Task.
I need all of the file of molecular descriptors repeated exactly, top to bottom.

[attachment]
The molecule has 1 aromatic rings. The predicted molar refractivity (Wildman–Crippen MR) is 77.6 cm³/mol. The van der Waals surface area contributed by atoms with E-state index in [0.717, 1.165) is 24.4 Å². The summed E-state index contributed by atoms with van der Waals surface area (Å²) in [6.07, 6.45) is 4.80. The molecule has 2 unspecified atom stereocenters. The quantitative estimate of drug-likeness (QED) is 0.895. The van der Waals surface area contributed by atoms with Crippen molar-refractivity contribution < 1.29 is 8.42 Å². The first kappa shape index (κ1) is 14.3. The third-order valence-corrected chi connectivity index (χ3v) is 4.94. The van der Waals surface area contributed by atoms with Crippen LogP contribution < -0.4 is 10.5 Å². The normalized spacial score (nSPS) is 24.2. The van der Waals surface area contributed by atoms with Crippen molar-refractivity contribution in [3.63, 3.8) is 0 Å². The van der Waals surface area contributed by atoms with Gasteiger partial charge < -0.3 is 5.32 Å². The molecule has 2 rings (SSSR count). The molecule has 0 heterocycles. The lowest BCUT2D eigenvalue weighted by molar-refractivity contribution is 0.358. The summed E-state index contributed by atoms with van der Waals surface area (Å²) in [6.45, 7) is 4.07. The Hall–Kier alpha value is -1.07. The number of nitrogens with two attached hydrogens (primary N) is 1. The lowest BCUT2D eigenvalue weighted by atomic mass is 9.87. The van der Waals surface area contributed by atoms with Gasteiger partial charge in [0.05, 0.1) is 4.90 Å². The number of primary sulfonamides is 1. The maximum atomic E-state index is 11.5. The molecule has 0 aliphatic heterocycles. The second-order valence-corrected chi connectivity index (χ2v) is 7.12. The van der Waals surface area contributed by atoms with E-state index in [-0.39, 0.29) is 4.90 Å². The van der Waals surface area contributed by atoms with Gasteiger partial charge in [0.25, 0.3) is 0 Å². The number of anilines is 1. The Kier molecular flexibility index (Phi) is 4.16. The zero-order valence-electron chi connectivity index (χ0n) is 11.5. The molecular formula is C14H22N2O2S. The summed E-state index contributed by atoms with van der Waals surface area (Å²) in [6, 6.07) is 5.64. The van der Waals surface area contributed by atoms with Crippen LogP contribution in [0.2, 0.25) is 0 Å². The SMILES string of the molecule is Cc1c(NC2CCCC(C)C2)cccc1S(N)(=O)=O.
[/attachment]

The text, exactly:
The molecule has 1 aromatic rings. The predicted molar refractivity (Wildman–Crippen MR) is 77.6 cm³/mol. The van der Waals surface area contributed by atoms with E-state index in [0.717, 1.165) is 24.4 Å². The summed E-state index contributed by atoms with van der Waals surface area (Å²) in [6.07, 6.45) is 4.80. The molecule has 2 unspecified atom stereocenters. The quantitative estimate of drug-likeness (QED) is 0.895. The van der Waals surface area contributed by atoms with Crippen molar-refractivity contribution < 1.29 is 8.42 Å². The first kappa shape index (κ1) is 14.3. The third-order valence-corrected chi connectivity index (χ3v) is 4.94. The van der Waals surface area contributed by atoms with Crippen LogP contribution < -0.4 is 10.5 Å². The normalized spacial score (nSPS) is 24.2. The van der Waals surface area contributed by atoms with Crippen molar-refractivity contribution in [3.63, 3.8) is 0 Å². The van der Waals surface area contributed by atoms with Gasteiger partial charge < -0.3 is 5.32 Å². The molecule has 2 rings (SSSR count). The molecule has 0 heterocycles. The lowest BCUT2D eigenvalue weighted by molar-refractivity contribution is 0.358. The summed E-state index contributed by atoms with van der Waals surface area (Å²) in [6.45, 7) is 4.07. The Hall–Kier alpha value is -1.07. The number of nitrogens with two attached hydrogens (primary N) is 1. The lowest BCUT2D eigenvalue weighted by atomic mass is 9.87. The van der Waals surface area contributed by atoms with Gasteiger partial charge in [0.05, 0.1) is 4.90 Å². The number of primary sulfonamides is 1. The maximum atomic E-state index is 11.5. The molecule has 0 aliphatic heterocycles. The second-order valence-corrected chi connectivity index (χ2v) is 7.12. The van der Waals surface area contributed by atoms with E-state index in [-0.39, 0.29) is 4.90 Å². The van der Waals surface area contributed by atoms with Gasteiger partial charge in [0.25, 0.3) is 0 Å². The number of anilines is 1. The Kier molecular flexibility index (Phi) is 4.16. The zero-order valence-electron chi connectivity index (χ0n) is 11.5. The molecular formula is C14H22N2O2S. The summed E-state index contributed by atoms with van der Waals surface area (Å²) in [6, 6.07) is 5.64. The van der Waals surface area contributed by atoms with Crippen LogP contribution in [0.2, 0.25) is 0 Å². The SMILES string of the molecule is Cc1c(NC2CCCC(C)C2)cccc1S(N)(=O)=O.